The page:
You can look at pigeons one of two ways: as pooping, disease-ridden pests, or ambassadors of nature in an otherwise urban setting.
Last week's news that 100 pigeons went missing from Washington Square Park — after perhaps being lured and netted by hunters — has polarized New Yorkers. Some were happy to say "good-bye to a huge flock of 'rats,'" as one commenter on our story wrote. Others, like animal activist Tina Trachtenberg, worried about the welfare of "these innocent, trusting, loving pigeons."
In an attempt to weigh the arguments of both sides, we've listed the pros and cons of pigeons, otherwise known as rock doves, below.
► With so much food to be scavenged from garbage cans and sidewalks, and with humans feeding them, pigeons in the city can spend less time searching for sustenance and more time mating. That leads to overpopulation — and lots of pigeon droppings.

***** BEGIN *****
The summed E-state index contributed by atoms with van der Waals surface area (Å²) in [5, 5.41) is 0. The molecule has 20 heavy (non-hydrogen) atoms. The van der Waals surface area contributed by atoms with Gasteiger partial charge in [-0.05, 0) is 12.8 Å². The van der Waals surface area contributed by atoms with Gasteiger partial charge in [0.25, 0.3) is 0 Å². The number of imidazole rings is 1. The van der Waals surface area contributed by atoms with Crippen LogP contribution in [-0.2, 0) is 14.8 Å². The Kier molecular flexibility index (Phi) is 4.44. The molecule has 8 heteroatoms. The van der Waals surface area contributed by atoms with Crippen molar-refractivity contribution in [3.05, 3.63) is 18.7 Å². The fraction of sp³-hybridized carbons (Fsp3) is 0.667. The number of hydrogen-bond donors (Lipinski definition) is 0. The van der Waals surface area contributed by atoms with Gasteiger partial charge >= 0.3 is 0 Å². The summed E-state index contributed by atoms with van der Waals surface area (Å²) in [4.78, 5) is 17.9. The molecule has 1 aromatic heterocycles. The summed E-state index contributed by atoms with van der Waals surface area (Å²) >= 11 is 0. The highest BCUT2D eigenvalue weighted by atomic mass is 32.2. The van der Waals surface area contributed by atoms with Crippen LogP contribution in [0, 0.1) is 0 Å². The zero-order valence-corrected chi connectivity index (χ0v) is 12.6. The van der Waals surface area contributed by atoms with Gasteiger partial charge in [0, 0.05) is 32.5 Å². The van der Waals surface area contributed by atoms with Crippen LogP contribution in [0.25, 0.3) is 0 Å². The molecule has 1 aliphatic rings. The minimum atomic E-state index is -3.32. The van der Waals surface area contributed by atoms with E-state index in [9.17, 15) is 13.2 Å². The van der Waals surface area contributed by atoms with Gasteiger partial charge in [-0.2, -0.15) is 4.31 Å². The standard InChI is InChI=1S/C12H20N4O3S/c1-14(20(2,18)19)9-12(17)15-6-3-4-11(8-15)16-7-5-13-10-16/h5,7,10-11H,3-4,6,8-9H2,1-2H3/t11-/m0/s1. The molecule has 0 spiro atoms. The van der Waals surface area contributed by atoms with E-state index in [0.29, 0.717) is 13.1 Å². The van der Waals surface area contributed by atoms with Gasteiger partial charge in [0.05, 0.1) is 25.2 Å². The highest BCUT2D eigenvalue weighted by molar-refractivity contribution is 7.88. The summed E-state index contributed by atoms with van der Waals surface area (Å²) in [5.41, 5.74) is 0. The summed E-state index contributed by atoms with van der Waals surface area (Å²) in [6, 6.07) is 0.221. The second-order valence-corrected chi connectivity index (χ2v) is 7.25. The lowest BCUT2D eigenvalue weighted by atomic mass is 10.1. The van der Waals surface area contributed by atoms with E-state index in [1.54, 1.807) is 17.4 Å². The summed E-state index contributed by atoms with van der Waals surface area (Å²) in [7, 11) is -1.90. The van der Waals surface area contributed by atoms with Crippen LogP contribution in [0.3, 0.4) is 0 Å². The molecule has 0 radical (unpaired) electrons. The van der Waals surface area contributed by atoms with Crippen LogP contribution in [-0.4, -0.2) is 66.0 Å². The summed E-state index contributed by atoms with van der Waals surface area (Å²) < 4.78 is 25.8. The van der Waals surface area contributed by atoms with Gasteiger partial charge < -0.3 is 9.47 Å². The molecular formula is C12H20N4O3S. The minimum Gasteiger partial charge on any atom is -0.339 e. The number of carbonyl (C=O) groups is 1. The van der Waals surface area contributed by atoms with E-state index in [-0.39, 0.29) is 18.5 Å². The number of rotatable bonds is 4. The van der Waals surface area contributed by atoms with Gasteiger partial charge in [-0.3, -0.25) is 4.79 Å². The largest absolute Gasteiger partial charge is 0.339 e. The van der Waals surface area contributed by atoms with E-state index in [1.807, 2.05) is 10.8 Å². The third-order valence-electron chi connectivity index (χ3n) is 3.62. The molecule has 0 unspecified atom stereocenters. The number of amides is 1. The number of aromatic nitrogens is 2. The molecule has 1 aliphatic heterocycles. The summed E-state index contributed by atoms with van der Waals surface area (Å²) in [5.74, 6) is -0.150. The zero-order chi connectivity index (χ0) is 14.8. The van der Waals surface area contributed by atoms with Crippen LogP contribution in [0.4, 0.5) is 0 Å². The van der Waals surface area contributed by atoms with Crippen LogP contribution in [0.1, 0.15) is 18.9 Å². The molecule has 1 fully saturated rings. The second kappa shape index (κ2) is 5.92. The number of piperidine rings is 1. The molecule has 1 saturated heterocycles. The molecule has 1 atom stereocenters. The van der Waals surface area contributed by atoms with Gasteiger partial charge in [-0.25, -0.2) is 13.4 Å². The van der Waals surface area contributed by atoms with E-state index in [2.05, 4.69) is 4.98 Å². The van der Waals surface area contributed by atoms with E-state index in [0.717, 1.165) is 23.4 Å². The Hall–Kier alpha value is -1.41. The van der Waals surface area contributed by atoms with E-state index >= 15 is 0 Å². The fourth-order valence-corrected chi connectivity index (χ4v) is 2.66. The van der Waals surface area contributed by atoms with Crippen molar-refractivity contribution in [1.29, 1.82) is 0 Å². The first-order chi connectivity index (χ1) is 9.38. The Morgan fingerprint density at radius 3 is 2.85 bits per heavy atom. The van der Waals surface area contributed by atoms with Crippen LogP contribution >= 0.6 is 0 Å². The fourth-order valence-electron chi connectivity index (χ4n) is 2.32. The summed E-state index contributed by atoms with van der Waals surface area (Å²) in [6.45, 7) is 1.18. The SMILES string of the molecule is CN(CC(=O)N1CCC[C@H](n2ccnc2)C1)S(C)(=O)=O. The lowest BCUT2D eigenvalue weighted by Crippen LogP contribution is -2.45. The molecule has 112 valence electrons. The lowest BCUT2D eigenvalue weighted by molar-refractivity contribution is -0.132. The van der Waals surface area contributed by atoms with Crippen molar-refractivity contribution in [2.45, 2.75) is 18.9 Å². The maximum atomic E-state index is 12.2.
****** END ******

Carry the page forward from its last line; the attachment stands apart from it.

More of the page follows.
► Pigeon droppings are associated with three diseases: histoplasmosis, a fungal infection that causes flu-like symptoms; cryptococcosis, another fungal disease; and psittacosis, a bacterial disease characterized by a rash and sometimes pneumonia. (Note: the Department of Health and Mental Hygiene says that contact with droppings doesn't pose a serious health risk; people with compromised immune systems are most likely to contract one of the three diseases.)
► Speaking of pigeon excrement, a single pigeon excretes 25 pounds of droppings a year. Those droppings deface buildings, quicken the pace of their deterioration and add to their costs of maintenance.
► Pigeons are technically an invasive species: colonists brought them to this country from Europe in the 1600s as barnyard animals, raised to be eaten. (Squab — it's what's for dinner?)
► Let's not forget that pigeons served this country in both World Wars as stealthy message carriers.
► Pigeons do more than eat and poop: they can compete in races. During a competitive pigeon race, competitors are released simultaneously from one location and the pigeon that makes it home to its own coop first wins.
► Some people find them aesthetically pleasing. Photographer Andrew Garn, who snapped pictures of 5,000 pigeons over the course of four years, told New York magazine he finds them "really quite beautiful" up close. And we have to admit, the iridescent green and purple neck of a pigeon can be quite beguiling — when the bird isn't pooping on us.